STEVE INSKEEP, host:
Chrysler has struck an agreement with the Italian carmaker Fiat. Under this deal, Fiat would acquire a big chunk of the U.S. automaker, and in exchange, help Chrysler build small, fuel-efficient cars. NPR's Sylvia Poggioli reports.
SYLVIA POGGIOLI: Today, Fiat presents itself as Europe's most environmentally friendly automaker.
(Soundbite of TV advertisement)
Unidentified Man #1: We've always make compact, practical and economical cars. We're proud to have the lowest average CO2 emissions of any car manufacturer in Europe.
POGGIOLI: Fiat, which stands for Italian Auto Factory Turin, was founded in 1899. And it's been the pillar of Italian industry ever since. With the economic boom after World War II, the ubiquitous, tiny Fiat Cinquecento became Italians' means of social emancipation.
(Soundbite of TV advertisement)
Unidentified Man #2: (Italian spoken)
POGGIOLI: This 1950s commercial says Italians can finally own a car. They no longer need to travel by bike, tram or bus. And Italian sweethearts could finally spend more time alone. For decades, Fiat's owners, the Agnelli family, wielded inordinate economic and political power. The company's slogan could have been what's good for Fiat is good for Italy. But by the end of the 1990s, the company - which also owns Alfa Romeo and Lancia and luxury sports cars Maserati and Ferrari - was in crisis. The man credited with turning Fiat around is CEO Sergio Marchionne, hired in 2004.
Mr. PIERLUIGI BELLINI (Automotive Industry Expert): He's a very hard worker. He is a smart guy. He thinks out of the box.
POGGIOLI: Automotive industry expert Pierluigi Bellini says Marchionne is convinced the future of the auto sector depends on consolidation, for example, between Fiat and Chrysler, which each produced just more than two million cars and trucks per year.
Mr. BELLINI: He believes that in a few years, there's going to be fewer carmakers in the world. They need to be bigger. He say there must be at least 5.5, six million cars and commercial vehicles altogether, at least, they must make to be able to survive.
POGGIOLI: The 56-year-old Marchionne, a trained accountant and lawyer, is a media-shy outsider. He's comfortable with the North American management and business models because he grew up and studied in Canada. Marchionne brought Fiat back from the brink, making it a profitable European leader in compact cars, selling well in Eastern Europe and Latin America, as well as on its home turf. Yet when he unveiled Fiat's strategic alliance with Chrysler last month, the automotive world reacted with skepticism. It was seen as too bold a move by a bit player, and some analysts believe Fiat is getting too sweet a deal by not putting any money into Chrysler.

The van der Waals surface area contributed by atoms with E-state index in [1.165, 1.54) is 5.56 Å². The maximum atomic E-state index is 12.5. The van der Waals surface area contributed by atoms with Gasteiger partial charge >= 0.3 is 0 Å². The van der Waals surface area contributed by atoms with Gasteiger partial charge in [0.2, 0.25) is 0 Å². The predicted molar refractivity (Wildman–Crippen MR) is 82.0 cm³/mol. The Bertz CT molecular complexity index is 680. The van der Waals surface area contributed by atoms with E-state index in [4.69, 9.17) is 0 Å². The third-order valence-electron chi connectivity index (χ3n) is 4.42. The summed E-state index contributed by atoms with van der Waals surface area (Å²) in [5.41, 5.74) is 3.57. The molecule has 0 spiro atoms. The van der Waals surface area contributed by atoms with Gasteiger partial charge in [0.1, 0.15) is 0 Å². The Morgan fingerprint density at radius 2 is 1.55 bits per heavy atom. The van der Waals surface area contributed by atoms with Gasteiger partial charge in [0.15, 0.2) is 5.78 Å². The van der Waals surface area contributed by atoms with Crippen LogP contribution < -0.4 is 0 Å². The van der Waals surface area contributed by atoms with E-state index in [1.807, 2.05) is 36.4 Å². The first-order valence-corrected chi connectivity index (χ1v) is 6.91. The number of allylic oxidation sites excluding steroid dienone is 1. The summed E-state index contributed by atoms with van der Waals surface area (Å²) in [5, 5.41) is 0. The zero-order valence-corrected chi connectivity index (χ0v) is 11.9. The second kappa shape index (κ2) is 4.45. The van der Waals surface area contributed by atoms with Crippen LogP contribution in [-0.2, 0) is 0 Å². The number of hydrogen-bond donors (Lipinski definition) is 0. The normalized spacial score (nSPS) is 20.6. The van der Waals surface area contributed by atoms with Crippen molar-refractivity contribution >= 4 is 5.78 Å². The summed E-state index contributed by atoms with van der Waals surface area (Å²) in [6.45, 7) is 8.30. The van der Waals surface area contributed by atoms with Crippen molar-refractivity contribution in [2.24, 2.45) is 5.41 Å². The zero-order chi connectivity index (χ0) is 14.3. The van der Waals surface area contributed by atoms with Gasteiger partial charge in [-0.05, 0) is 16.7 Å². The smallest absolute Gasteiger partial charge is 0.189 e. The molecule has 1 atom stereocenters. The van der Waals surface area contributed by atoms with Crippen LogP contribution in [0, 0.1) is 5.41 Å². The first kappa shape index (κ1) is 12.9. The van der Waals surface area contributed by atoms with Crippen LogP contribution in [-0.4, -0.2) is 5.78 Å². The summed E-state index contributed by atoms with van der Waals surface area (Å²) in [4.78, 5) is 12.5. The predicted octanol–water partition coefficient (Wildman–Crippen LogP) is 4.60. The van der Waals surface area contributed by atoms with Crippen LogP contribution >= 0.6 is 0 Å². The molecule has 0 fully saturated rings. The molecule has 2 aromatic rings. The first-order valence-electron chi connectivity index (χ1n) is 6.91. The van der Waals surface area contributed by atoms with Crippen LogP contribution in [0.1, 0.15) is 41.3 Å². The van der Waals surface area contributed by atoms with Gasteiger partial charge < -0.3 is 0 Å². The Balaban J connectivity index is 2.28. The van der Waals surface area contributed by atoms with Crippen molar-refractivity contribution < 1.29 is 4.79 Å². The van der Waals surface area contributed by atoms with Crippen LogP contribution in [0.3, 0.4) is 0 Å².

Fiat spokesman Gualberto Ranieri replies that Fiat will be providing the American carmaker with three to $4 billion worth of technology.
Mr. GUALBERTO RANIERI (Fiat Spokesman): Platforms, architectures and powertrain engines and transmissions in the smaller segments of the market, and so for compact and subcompact cars. And this is something that Chrysler is in need to meet both the market demand in North America (unintelligible).
POGGIOLI: Fiat says it will not get a penny of any U.S. government bailout funds for Chrysler. And Ranieri insists that all production will be on U.S. soil.
Mr. RANIERI: These platforms and engines would be obviously used in North America. So the new cars, the new compact and subcompact cars will be produced and made, manufactured in North America.
POGGIOLI: If the deal works out, Fiat would have access to Chrysler's distribution network and realize its decades-old dream to enter the large and lucrative U.S. market. After he announced the deal, Marchionne said I bought a lottery ticket. It could be worthless. It depends on whether Chrysler will survive.
Sylvia Poggioli, NPR News, Rome.
NPR transcripts are created on a rush deadline by a contractor for NPR, and accuracy and availability may vary. This text may not be in its final form and may be updated or revised in the future. Please be aware that the authoritative record of NPR's programming is the audio.